One of the ways we can foster a more inclusive workplace is by normalizing the activities we do throughout the workweek to support our loved ones and take care of our mental health. I have noticed the growing trend on LinkedIn, for example, of professionals posting stories about ducking out of work to see their kid in a play or taking 30 minutes during lunch to meditate that emphasize this message. But there are caveats. People need to use good judgment in what and how they share such updates with their professional networks.

What is your greatest source of optimism about the future of work?

I am endlessly inspired by young lawyers who work hard to learn the basics of our profession. Writing, research, taking great depositions, issue-spotting — these skills form the foundation for what makes a great lawyer. Once these are established, it’s exciting to see young attorneys bring other skills — such as technology and social media know-how — to the table. Learning how to do marketing and business development is also important. When I see newer associates in our firm making progress in all of these areas, it gives me great hope for the kind of work people in our industry will be doing in the years to come.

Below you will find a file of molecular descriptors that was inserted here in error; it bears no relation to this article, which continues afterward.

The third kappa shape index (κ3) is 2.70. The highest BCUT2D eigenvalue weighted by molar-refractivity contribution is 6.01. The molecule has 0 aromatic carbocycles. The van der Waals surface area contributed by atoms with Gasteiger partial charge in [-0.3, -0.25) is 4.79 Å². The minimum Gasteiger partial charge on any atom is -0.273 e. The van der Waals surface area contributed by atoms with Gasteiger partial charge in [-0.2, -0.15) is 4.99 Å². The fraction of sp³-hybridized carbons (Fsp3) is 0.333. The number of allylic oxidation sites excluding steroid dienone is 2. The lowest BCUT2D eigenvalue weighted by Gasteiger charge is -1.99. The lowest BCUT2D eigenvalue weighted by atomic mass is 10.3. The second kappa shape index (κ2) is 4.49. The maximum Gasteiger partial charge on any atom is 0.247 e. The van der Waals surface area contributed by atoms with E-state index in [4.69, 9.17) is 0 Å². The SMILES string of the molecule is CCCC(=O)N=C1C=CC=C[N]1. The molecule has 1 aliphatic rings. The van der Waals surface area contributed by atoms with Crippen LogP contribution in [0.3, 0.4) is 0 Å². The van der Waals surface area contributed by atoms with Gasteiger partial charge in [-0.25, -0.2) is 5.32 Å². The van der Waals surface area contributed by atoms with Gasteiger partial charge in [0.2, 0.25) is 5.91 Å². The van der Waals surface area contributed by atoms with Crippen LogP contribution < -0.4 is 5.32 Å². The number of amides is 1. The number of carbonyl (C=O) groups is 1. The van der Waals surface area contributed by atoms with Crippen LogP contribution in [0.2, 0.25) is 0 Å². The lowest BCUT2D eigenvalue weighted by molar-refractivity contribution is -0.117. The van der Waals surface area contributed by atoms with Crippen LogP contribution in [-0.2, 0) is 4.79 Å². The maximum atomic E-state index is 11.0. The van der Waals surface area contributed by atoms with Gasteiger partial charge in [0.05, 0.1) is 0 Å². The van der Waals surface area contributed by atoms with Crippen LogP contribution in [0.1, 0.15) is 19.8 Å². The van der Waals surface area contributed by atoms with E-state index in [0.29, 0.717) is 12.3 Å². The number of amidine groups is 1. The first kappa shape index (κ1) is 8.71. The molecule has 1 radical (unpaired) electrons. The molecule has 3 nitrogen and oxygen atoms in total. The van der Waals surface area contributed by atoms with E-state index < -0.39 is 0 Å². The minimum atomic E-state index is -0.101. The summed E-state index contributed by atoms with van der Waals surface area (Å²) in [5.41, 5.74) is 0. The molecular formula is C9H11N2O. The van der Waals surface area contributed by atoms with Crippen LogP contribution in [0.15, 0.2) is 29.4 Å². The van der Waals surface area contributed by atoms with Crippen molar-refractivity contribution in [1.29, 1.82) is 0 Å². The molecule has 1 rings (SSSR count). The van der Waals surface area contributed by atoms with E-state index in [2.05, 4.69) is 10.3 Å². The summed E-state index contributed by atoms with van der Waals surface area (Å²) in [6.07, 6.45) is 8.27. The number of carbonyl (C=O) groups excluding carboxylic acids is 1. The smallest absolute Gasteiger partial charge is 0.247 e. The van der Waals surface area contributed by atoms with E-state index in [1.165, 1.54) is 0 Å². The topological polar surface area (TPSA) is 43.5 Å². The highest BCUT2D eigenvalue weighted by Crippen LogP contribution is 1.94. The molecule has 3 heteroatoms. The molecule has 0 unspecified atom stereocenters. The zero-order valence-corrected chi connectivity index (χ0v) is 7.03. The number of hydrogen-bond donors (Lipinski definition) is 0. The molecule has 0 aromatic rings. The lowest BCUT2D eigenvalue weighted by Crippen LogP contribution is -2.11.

Our collective mental health and wellbeing are now considered collateral as we consider the future of work. What innovative strategies do you see employers offering to help improve and optimize their employee’s mental health and wellbeing?

I’ve been reading about this issue a lot and know that some large companies are contemplating big moves like the four-day work week. In legal services, this really isn’t an option because we have a duty to be there for our clients when they need us. Therefore, we look at other ways of helping our attorneys and staff members achieve optimal mental health, including a very attractive benefits package.

It seems like there’s a new headline every day. ‘The Great Resignation’. ‘The Great Reconfiguration’. And now the ‘Great Reevaluation’. What are the most important messages leaders need to hear from these headlines? How do company cultures need to evolve?

I’ve been thinking a lot about the Great Resignation because we have seen a disconnect between candidates’ salary expectations and the competitive compensation packages we are offering based on market data. I’ve had a gut feeling that something was off, and the pendulum would soon swing in the opposite direction. After reading an interesting article by Paul Krugman who contends that the data do not support the Great Resignation narrative, I am starting to consider this issue from a new frame of mind. I think he’s right that it’s more accurate to call what’s happening a reshuffling, given the tight labor market. However, putting workplace trends aside, architects of corporate culture should always put people first and build diversity, equity, and inclusion into their foundations.

Let’s get more specific. What are your “Top 5 Trends To Track In the Future of Work?”